Nishio, for all his griping, was always a stalwart Aikikai guy.
Personally, I like the idea of a general umbrella organization. I'm not sure, however, that the current umbrella organizations are the right ones for the future - at least, not as they are currently organized.
I would like to see a loosely organized peer group that provides actual, valuable services to its members. Facilitating networking between groups and members, for example - this is something that is very hard to come by in the arts that have really gone down the splinter path.
Just a thought...
Could you not provide those same services and networking as part of a larger, style agnostic, martial arts association? Wouldn't you want networking amongst people doing different "arts" help each other improve, rather than just the echo chamber that arises where people believe they're really all doing the same thing? I think that is some of what Nishio is getting at, no? And it seems very relevant to what Chris Hein is discussing: we can't even admit we're all on really different tracks with really different results, let alone discern what makes one track better than another. Really, we can't even figure out what a track is, it's really, really sad.
You could look at CMA as an example of something that splintered in the past, and that due to recent political/government forces has consolidated, but what has that consolidation done for it? Just turned it into a mess of mass market new age tai chi yoga fusion mcdojos. Whereas if you look at the past couple hundred years, there were countless significant different martial disciplines flowering. Most of them are probably dead, in name, but if you look past the idea of passing on some notion of a system or an organization or a complete organized system of whatever, the skills all do survive, taken apart, recombined into new things, sometimes just only partially passed on and then salvaged together with other parts to make new and interesting things that are still relevant facsimiles of those things early in their lineages that spawned them. You have to chase down people with skill, you can't just be lazy and seek out Joe Random Tai Chi Master, but there are people in the CMA with valuable things to teach, but those things are not within the neatly painted lines modern CMA has drawn.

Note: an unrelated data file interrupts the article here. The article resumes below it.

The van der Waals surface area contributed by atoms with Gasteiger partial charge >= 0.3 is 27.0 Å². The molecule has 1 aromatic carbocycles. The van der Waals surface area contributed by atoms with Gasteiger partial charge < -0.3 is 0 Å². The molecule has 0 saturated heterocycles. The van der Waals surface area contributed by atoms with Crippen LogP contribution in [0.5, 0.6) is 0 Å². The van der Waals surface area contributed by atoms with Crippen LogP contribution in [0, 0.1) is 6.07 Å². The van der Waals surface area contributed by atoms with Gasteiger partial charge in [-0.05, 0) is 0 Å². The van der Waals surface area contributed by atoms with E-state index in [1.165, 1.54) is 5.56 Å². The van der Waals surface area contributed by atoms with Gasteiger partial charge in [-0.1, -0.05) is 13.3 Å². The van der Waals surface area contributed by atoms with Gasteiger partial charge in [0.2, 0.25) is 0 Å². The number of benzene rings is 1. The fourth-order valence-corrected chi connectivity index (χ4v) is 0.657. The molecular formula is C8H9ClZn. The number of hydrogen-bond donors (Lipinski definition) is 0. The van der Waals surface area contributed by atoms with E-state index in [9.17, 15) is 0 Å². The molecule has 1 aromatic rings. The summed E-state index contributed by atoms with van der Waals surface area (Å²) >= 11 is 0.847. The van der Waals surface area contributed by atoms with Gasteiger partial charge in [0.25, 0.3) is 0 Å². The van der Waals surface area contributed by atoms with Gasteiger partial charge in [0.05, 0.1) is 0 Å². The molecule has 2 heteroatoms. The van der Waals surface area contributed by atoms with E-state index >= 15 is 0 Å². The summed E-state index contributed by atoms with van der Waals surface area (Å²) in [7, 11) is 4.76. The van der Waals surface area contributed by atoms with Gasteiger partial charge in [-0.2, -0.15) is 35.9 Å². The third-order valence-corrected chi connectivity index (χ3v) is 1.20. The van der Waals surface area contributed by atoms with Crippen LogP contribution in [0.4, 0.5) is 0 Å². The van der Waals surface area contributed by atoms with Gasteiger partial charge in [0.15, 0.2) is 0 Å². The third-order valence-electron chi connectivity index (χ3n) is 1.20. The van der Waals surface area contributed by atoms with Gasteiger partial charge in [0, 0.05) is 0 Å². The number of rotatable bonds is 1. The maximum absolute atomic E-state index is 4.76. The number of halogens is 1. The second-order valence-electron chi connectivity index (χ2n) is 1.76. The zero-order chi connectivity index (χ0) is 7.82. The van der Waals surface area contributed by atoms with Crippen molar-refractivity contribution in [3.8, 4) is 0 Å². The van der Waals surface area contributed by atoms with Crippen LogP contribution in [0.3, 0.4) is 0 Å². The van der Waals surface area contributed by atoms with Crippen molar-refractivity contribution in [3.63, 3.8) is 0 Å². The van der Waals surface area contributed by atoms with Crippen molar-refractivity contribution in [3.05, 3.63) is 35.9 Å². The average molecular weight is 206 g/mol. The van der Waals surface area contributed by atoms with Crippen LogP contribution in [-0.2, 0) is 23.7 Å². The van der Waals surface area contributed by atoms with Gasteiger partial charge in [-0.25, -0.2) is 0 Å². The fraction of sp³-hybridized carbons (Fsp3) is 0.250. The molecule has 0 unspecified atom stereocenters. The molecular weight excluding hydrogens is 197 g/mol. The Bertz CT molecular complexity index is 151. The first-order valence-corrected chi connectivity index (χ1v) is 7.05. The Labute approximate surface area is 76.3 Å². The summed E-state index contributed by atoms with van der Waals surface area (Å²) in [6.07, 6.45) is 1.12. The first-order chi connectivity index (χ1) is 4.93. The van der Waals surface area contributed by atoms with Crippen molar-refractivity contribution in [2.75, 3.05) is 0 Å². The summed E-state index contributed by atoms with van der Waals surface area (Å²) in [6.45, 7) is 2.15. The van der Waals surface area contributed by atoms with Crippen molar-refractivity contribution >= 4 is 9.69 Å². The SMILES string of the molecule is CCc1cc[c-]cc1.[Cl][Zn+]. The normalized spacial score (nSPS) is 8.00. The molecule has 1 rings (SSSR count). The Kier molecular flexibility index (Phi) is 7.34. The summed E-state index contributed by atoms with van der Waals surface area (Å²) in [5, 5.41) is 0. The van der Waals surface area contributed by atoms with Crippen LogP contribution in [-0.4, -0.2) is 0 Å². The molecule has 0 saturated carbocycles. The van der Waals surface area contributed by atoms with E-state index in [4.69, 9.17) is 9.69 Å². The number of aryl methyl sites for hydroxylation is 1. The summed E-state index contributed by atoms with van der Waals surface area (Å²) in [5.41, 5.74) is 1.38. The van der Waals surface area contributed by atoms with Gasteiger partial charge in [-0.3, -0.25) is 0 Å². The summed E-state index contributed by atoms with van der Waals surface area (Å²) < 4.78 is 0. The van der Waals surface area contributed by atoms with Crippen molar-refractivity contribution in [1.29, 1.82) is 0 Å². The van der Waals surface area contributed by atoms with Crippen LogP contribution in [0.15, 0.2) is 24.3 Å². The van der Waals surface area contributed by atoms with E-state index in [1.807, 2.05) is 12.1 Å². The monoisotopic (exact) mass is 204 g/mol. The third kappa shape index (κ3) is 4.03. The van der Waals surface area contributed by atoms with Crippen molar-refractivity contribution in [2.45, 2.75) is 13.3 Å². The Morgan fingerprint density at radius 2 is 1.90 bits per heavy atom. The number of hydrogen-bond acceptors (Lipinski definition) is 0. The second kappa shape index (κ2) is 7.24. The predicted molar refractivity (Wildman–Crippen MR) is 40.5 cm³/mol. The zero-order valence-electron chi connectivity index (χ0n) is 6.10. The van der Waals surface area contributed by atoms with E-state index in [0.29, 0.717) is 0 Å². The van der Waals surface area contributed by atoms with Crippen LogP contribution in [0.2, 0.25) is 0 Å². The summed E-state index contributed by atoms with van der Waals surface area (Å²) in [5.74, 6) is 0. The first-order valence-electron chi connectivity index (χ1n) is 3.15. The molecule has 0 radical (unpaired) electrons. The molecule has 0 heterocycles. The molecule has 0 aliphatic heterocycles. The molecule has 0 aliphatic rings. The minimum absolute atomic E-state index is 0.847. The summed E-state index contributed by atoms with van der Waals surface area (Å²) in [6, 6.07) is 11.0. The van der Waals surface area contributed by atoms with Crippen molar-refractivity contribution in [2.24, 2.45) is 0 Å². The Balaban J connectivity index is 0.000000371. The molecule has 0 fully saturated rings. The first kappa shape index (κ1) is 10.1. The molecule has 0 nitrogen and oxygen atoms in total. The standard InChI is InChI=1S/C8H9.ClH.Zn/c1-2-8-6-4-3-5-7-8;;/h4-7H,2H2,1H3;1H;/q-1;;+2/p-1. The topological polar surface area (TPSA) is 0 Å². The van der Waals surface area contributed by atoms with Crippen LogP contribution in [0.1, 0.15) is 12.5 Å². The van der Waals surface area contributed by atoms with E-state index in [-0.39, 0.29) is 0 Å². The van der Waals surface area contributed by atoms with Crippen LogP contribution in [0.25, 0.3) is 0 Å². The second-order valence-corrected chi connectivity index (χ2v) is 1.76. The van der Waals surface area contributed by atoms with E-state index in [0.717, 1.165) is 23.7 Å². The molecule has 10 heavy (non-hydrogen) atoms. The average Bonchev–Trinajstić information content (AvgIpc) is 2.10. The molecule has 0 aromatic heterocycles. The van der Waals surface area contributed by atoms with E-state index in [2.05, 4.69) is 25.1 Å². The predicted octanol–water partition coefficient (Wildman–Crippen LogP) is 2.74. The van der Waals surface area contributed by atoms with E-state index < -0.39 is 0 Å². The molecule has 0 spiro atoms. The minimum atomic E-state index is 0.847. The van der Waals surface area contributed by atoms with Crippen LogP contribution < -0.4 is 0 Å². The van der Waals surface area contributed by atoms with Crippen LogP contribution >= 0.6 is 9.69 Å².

If this were physicists, and we set out to build a fixed organization in the service of Newtonian kinematics above all other tools of physics, what good would that do? It's just a tool, a model, that we find useful to approximate certain problems in certain contexts, but we can pass it on in isolation and without attaching great importance to it on an organization level. Sure, you can go to certain universities who have certain specialties in terms of acquired faculty and research, but they're dedicated to research and advancement of the field. If that means ditching Newtonian kinematics, when, say, relativity comes into the picture, they'll do it, and if good results come from another university, as determined by a peer review, they'll riff on it futher with more research, because the results are more important than the incidental tools or personalities or universities.